SaaS pricing and its models are changing throughout the history of SaaS companies. Trends are changing from company to company to earn as much as they can, one following what bigger SaaS companies do, others going against the stream and testing new SaaS pricing models out.

Old - visible SaaS pricing model

Only two years ago a surprising majority of private software companies were publishing their SaaS pricing online for the whole world to see. No need to fill out forms or jump through phone hoops to see what the software cost. As early-stage VC company Openview remarked, “rather than being opaque and hard to do business with, like enterprise software companies of yesteryear, the SaaS company of the future has nothing to hide”. Certainly a harsh critique, but their point reinforced what was then the industry normal.

New - hiddden SaaS pricing model

But the trend didn’t last and today, the pendulum is swinging back. Over the last two years, the number of private companies publishing pricing is down 10%. No SaaS companies that were reviewed in an industry-wide pricing study that did not publish pricing had made a move toward more transparency. Some had actually reversed course. Of the publicly traded SaaS unicorns in the study, a meager 21% put pricing online. Another study shows that today, 80% of the top 250 most successful SaaS companies in the world don’t list pricing.

This is NOT a post about the merits of transparent versus opaque pricing. There are plenty of compelling reasons and good companies funded by principled investors on both sides. (Full disclosure: Cleanshelf does not publish its pricing on the web, however, our pricing approach and model aligns with the financial and compliance goals of SaaS buyers).

Automated sales experience issue

The issue is that as the strategy of obscured pricing goes mainstream, most employees don’t stand a chance. Once they find a hot new SaaS product to try and are forced to connect with a salesperson, they’re battling a machine. Immediately they’re thrust into the flow of a massively automated and rigorously managed sales experience. They are the target of sales tactics honed by deep analytics and optimized for conversion.

Every question or area of natural resistance offered by employees has an easy answer. Even with the best of intentions, the average company marketing analyst checking out a SaaS tool is overmatched. They’re a near-certain conversion –  unfamiliar with software procurement and never having sparred with a seasoned salesperson.

  • There’s free trials.
  • There’s no obligation demos.
  • There’s volume discounts.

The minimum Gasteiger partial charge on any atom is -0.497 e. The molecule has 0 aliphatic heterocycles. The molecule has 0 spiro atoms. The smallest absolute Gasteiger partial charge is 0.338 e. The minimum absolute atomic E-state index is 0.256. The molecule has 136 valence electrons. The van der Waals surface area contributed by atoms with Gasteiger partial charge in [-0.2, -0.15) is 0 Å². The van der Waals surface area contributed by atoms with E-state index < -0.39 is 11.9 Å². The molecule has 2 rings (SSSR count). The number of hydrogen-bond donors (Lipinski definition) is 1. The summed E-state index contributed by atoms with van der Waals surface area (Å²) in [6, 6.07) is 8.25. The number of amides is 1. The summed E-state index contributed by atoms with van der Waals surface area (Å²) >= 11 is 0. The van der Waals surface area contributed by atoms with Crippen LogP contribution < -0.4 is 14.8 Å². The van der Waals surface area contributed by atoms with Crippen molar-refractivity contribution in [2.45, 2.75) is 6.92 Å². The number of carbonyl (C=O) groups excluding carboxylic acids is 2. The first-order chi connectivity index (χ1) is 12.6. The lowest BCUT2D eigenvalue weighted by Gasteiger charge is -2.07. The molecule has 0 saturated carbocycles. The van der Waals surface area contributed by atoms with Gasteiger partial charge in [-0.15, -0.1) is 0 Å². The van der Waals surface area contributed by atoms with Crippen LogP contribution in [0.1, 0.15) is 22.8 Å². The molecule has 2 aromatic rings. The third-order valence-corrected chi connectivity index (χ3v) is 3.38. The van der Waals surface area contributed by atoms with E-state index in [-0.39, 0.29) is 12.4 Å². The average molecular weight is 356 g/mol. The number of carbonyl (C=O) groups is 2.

• There’s promotional pricing.
  • There’s pay-later annual contracts.

It is no surprise then that in 2019 the average employee has 44 SaaS applications. That  an 800-person U.S. company will spend more than $15.11 million dollars on cloud apps and services, and of that $4.35 million dollars will be wasted on unused licenses or wasteful contracts.

Number of tools that typcial US employee uses in their day to day job has grown from 25 in 2016 to 44 last year.
Our 2019 Business SaaS Spend report shows that the typical employee uses 44 apps to do their job.

Why do SaaS companies hide pricing?

With non-public pricing, companies can effectively sell to the perceived budget or size of the target company. Salespeople can offer a no-brainer entry price and be flexible early on to grab a foothold in a high-growth company. From there, license creep happens throughout the org. They can reel in new business with custom pricing without having to re-contract existing clients. Most importantly, by leading with value and selling the upside of productivity, collaboration, and money savings, they can rationalize pricing to a prospect and avoid turning sticker-shocked prospects away.

Price is not the only factor

Of course, companies that don’t share pricing aren’t to be feared or avoided. A million dollar deal should be sold different than a $10,000 deal. Price is not the only deciding factor. Support, service, and feature sets are important and, often, best explained by a knowledgeable salesperson. SaaS isn’t like buying a sandwich (although, it is getting as cheap and nearly, as simple); there are other aspects.

Hidden SaaS pricing consequences

What the trend away from vendor pricing transparency means is that companies need to improve the visibility they have into the various apps and licenses inside their companies. 

Building intelligence into license management can reduce wasted spend, avoid compliance nightmares, and ensure the right tools are being deployed in the right ways across the right teams. This level of visibility is impossible to achieve with a finance or IT-led spreadsheet management, or worse, self-reporting by managers around the organization. As important, since no one is publishing pricing, is knowing what the going rate for licenses is.

We’ve written about how companies are taking a page from Salesforce and finding wilding success selling into companies everywhere. More than ever you need to manage healthy license adoption and spend.

You need a tool to slow the upswell of licenses in your org. And for the ones you do keep around, you need to know that you’re getting a competitive price. Contact Cleanshelf today to find out how our simple tool can help create an easily managed cloud software experience in your company.

Oh, and breathe easy, our SaaS sales approach is all about you.

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